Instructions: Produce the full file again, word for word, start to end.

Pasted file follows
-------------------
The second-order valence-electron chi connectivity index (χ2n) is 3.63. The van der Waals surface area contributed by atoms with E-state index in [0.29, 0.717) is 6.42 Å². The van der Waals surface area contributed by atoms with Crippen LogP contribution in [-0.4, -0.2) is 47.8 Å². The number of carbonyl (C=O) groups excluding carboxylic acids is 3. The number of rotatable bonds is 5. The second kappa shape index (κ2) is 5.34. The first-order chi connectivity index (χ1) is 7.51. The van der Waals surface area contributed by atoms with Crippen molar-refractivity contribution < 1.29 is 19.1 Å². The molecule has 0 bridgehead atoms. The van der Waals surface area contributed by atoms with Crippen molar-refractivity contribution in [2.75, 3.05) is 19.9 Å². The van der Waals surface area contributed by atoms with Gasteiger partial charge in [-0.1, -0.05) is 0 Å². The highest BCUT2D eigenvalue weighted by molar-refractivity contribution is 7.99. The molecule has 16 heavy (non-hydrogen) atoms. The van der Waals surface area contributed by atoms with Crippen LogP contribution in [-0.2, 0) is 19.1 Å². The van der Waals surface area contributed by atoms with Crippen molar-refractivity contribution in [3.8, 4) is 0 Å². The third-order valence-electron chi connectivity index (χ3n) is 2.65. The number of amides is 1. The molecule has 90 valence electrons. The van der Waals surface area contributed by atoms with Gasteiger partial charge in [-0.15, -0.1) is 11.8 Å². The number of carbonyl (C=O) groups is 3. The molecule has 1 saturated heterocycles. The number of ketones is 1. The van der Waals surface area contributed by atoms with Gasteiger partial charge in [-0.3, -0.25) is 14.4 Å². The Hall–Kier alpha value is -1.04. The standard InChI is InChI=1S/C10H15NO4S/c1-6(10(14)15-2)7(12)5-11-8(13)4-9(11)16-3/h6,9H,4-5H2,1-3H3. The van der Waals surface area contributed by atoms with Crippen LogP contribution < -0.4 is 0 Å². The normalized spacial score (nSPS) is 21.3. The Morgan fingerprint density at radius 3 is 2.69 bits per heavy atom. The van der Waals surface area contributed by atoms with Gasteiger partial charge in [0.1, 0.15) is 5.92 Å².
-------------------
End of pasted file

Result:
The second-order valence-electron chi connectivity index (χ2n) is 3.63. The van der Waals surface area contributed by atoms with E-state index in [0.29, 0.717) is 6.42 Å². The van der Waals surface area contributed by atoms with Crippen LogP contribution in [-0.4, -0.2) is 47.8 Å². The number of carbonyl (C=O) groups excluding carboxylic acids is 3. The number of rotatable bonds is 5. The second kappa shape index (κ2) is 5.34. The first-order chi connectivity index (χ1) is 7.51. The van der Waals surface area contributed by atoms with Crippen molar-refractivity contribution < 1.29 is 19.1 Å². The molecule has 0 bridgehead atoms. The van der Waals surface area contributed by atoms with Crippen molar-refractivity contribution in [2.75, 3.05) is 19.9 Å². The van der Waals surface area contributed by atoms with Gasteiger partial charge in [-0.1, -0.05) is 0 Å². The highest BCUT2D eigenvalue weighted by molar-refractivity contribution is 7.99. The molecule has 16 heavy (non-hydrogen) atoms. The van der Waals surface area contributed by atoms with Crippen LogP contribution in [-0.2, 0) is 19.1 Å². The van der Waals surface area contributed by atoms with Crippen molar-refractivity contribution in [3.8, 4) is 0 Å². The third-order valence-electron chi connectivity index (χ3n) is 2.65. The number of amides is 1. The molecule has 90 valence electrons. The van der Waals surface area contributed by atoms with Gasteiger partial charge in [-0.15, -0.1) is 11.8 Å². The number of carbonyl (C=O) groups is 3. The molecule has 1 saturated heterocycles. The number of ketones is 1. The van der Waals surface area contributed by atoms with Gasteiger partial charge in [-0.3, -0.25) is 14.4 Å². The Hall–Kier alpha value is -1.04. The standard InChI is InChI=1S/C10H15NO4S/c1-6(10(14)15-2)7(12)5-11-8(13)4-9(11)16-3/h6,9H,4-5H2,1-3H3. The van der Waals surface area contributed by atoms with Crippen LogP contribution < -0.4 is 0 Å². The normalized spacial score (nSPS) is 21.3. The Morgan fingerprint density at radius 3 is 2.69 bits per heavy atom. The van der Waals surface area contributed by atoms with Gasteiger partial charge in [0.1, 0.15) is 5.92 Å².